The medieval castle of Sandal fits in well with the general prominence given to medieval subjects in this second volume of Vetusta Monumenta. The Duchy castles had either been entirely destroyed or lay in ruins by the late seventeenth century. The SAL’s use of the sixteenth-century drawings as a visual source that allows for the restoration of these long-perished royal strongholds in the medium of print became the model for the production of several other plates included in Volume 2: James Basire’s engravings of Richmond Palace (Plates 2.23-24), Placentia Palace in Greenwich (Plate 2.25), and Hampton Court (Plate 2.27)—all of which had been destroyed or, in the case of Hampton Court, significantly altered by the eighteenth century—were also based on early modern drawings and paintings. The existence of earlier pictorial representations made it possible to preserve in print these vanished castles and palaces.
However, this method of working from visual records that were shaped by earlier aesthetic conventions and idiosyncrasies in the artists’ approach must also have introduced its own conundrums; at least it is likely to have raised issues unlikely to come up in the engraving of still-existing objects or monuments. Eighteenth-century antiquarian approaches to engraving differed greatly; yet as Sam Smiles and Stephanie Moser have shown, the period saw an intensified interest in engraving as a research tool for the production of accurate, quasi-objective visual data that facilitated typological and comparative projects (Smiles 2000, 26-45; Moser 2014). In order to give viewers quick access to the visual information on which historical deductions could be based, the graphic medium itself had to become almost transparent, "neutrally" processing information without calling attention to itself. By contrast, working with pre-eighteenth-century drawings and paintings may well have made Vertue (and other members of the SAL) aware of the fact that the distinctive nature of the medium constrains visual documentation to varying degrees, and that changing aesthetic conventions and differences in artistic skill inevitably leave their mark on the visual record of the object.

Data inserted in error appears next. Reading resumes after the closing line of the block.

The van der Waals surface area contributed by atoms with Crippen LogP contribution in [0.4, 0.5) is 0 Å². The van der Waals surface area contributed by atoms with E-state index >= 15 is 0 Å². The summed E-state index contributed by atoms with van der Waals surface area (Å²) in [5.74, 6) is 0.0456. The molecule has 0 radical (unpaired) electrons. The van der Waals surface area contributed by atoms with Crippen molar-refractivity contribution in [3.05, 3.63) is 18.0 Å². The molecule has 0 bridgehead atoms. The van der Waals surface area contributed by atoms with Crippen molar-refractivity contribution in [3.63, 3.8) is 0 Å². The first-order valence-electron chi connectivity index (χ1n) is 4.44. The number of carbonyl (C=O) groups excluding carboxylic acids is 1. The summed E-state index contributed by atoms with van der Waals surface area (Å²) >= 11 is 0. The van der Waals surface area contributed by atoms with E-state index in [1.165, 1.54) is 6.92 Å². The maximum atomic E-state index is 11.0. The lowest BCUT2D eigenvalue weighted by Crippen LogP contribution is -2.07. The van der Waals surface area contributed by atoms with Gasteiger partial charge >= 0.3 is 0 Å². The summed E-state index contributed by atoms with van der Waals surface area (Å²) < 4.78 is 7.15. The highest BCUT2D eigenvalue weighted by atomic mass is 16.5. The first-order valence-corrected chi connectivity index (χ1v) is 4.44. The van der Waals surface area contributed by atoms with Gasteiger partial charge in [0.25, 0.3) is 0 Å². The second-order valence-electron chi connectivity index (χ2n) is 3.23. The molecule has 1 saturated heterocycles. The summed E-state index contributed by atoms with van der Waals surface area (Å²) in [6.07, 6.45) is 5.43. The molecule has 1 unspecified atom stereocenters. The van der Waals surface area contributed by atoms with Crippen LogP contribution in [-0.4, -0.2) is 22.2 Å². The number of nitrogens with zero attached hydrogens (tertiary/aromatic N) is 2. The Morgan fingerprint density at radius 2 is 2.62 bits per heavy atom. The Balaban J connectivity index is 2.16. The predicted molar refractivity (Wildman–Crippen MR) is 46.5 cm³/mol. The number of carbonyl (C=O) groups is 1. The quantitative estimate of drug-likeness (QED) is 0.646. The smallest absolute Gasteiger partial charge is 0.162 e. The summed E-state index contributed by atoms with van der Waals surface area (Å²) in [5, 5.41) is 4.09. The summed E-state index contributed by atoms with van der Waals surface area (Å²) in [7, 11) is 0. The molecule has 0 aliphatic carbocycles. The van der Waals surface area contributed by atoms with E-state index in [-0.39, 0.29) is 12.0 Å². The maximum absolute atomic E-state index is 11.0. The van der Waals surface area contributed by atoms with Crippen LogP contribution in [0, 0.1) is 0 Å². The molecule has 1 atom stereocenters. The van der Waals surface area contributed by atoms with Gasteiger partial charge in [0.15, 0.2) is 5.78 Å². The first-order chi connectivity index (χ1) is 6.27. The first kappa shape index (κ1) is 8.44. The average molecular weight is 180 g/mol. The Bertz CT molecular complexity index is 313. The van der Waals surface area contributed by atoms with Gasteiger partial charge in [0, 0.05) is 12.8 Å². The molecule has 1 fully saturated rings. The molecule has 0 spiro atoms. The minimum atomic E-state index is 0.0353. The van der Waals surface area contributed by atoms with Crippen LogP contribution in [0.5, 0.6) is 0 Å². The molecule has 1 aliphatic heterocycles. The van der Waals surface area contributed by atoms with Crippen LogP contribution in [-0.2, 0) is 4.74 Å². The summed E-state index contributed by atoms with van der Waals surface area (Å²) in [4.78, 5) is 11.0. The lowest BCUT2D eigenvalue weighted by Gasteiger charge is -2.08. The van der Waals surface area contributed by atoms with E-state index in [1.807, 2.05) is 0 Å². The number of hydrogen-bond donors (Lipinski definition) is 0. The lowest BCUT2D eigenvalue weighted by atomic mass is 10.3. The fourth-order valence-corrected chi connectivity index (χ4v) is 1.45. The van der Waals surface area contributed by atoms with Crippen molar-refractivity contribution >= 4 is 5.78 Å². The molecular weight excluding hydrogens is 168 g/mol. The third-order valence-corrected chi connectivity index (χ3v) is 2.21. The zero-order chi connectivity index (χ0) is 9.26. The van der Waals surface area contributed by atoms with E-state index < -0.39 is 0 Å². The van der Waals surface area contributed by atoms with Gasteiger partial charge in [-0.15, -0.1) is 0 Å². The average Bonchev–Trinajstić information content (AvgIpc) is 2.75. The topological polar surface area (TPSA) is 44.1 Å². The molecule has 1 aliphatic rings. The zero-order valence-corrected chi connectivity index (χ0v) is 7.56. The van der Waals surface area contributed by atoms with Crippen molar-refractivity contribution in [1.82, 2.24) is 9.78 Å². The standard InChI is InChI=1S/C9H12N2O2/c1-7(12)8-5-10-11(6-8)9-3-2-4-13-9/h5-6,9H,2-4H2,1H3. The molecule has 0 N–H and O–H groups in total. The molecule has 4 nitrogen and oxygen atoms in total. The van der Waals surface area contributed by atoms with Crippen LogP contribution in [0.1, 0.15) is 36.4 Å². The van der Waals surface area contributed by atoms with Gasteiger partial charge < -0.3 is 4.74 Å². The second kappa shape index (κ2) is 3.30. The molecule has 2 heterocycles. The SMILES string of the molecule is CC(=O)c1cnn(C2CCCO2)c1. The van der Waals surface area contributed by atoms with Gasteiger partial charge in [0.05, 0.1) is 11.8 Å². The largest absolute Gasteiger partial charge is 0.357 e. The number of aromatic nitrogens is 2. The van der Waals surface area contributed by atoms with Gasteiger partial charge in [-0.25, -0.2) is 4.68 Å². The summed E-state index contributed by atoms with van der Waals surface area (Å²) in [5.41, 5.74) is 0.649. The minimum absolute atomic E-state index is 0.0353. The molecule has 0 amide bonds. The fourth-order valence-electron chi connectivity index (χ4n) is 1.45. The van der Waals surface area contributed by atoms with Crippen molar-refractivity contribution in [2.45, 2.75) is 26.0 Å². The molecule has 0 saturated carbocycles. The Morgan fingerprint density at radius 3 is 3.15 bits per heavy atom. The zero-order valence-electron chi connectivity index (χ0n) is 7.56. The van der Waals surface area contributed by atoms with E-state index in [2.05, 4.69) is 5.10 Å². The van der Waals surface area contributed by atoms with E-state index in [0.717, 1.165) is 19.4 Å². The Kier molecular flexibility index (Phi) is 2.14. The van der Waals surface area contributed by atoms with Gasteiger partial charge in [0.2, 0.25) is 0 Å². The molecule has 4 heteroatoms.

This is particularly apparent in the Escheresque perspectival oddities of the original Elizabethan drawings that Vertue used for the plates of the Duchy castles. For instance, the awkward angle at which the curtain wall meets the tower furthermost to the left in Vertue’s engraving is even more pronounced in the original sixteenth-century drawing, held by the National Archives and measuring 45cm x 86 cm (MPC 1/97). Given the fact that Vertue’s proof sheets for each engraving of the castle series were discussed at meetings of the SAL, it is safe to assume that the majority of present members approved of Vertue’s modus operandi of closely following the original composition. However, not all members appear to have been in agreement: Thomas Wilson, who was elected to the SAL in 1751, grumbled in a letter: "I hear Mr. Vertue is now engraving Sandal Castle, in this County, from a painting in the Dutchy-chamber of Lancaster. I wish they would employ Vivares in perspective and landscape" (Nichols 1818, 371). Francis Vivares was a well-regarded, London-based engraver of picturesque landscape subjects who worked from Old Masters, contemporary British landscape painters such as Thomas Smith, and his own designs (Miller 1992). Wilson’s comment provides an apt reminder that the immediate audience of the engravings that were eventually collected in Vetusta Monumenta—comprising not just members of the SAL but also customers of John Boydell’s successful print shop in Cheapside, which retailed the SAL’s prints from 1756—looked at these plates through very different lenses (Bruntjen 1985, 53). For Wilson, aesthetic considerations and the pleasures of picturesque detail seem to have trumped the concern with accuracy in the reproduction of the Elizabethan originals. By contrast, other members of the SAL may well have seen these sixteenth-century drawings not merely as the sole surviving record of the medieval architecture of long-lost castles, but also as valuable artifacts in their own right that might speak, for instance, to the management of royal estates during the reign of Elizabeth I and to the administrative history of the Duchy of Lancaster. Vertue, who was collecting material for his projected Museum Pictoris Anglicanum, a comprehensive history of the arts in Britain which remained unfinished at the time of his death, might also have seen these Elizabethan drawings as intriguing records of art history (Bignamini 1988).